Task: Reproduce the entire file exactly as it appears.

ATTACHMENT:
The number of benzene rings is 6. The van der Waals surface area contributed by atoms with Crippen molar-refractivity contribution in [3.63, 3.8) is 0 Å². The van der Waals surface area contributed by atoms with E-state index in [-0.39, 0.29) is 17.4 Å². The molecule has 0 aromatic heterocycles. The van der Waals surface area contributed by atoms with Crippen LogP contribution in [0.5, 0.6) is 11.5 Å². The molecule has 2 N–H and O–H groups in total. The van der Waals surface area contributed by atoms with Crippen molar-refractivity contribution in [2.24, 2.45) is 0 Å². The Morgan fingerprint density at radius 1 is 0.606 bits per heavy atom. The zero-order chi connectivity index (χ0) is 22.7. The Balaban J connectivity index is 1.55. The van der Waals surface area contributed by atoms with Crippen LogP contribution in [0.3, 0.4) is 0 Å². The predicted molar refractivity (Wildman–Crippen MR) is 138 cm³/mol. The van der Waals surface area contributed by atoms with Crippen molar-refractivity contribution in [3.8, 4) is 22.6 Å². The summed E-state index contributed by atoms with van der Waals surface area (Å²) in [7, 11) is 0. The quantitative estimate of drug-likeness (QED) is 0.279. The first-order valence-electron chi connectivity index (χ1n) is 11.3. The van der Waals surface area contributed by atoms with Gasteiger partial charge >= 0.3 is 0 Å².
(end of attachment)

The number of benzene rings is 6. The van der Waals surface area contributed by atoms with Crippen molar-refractivity contribution in [3.63, 3.8) is 0 Å². The van der Waals surface area contributed by atoms with E-state index in [-0.39, 0.29) is 17.4 Å². The molecule has 0 aromatic heterocycles. The van der Waals surface area contributed by atoms with Crippen LogP contribution in [0.5, 0.6) is 11.5 Å². The molecule has 2 N–H and O–H groups in total. The van der Waals surface area contributed by atoms with Crippen molar-refractivity contribution in [2.24, 2.45) is 0 Å². The Morgan fingerprint density at radius 1 is 0.606 bits per heavy atom. The zero-order chi connectivity index (χ0) is 22.7. The Balaban J connectivity index is 1.55. The van der Waals surface area contributed by atoms with Crippen LogP contribution in [0.3, 0.4) is 0 Å². The predicted molar refractivity (Wildman–Crippen MR) is 138 cm³/mol. The van der Waals surface area contributed by atoms with Crippen molar-refractivity contribution in [3.8, 4) is 22.6 Å². The summed E-state index contributed by atoms with van der Waals surface area (Å²) in [7, 11) is 0. The quantitative estimate of drug-likeness (QED) is 0.279. The first-order valence-electron chi connectivity index (χ1n) is 11.3. The van der Waals surface area contributed by atoms with Gasteiger partial charge >= 0.3 is 0 Å².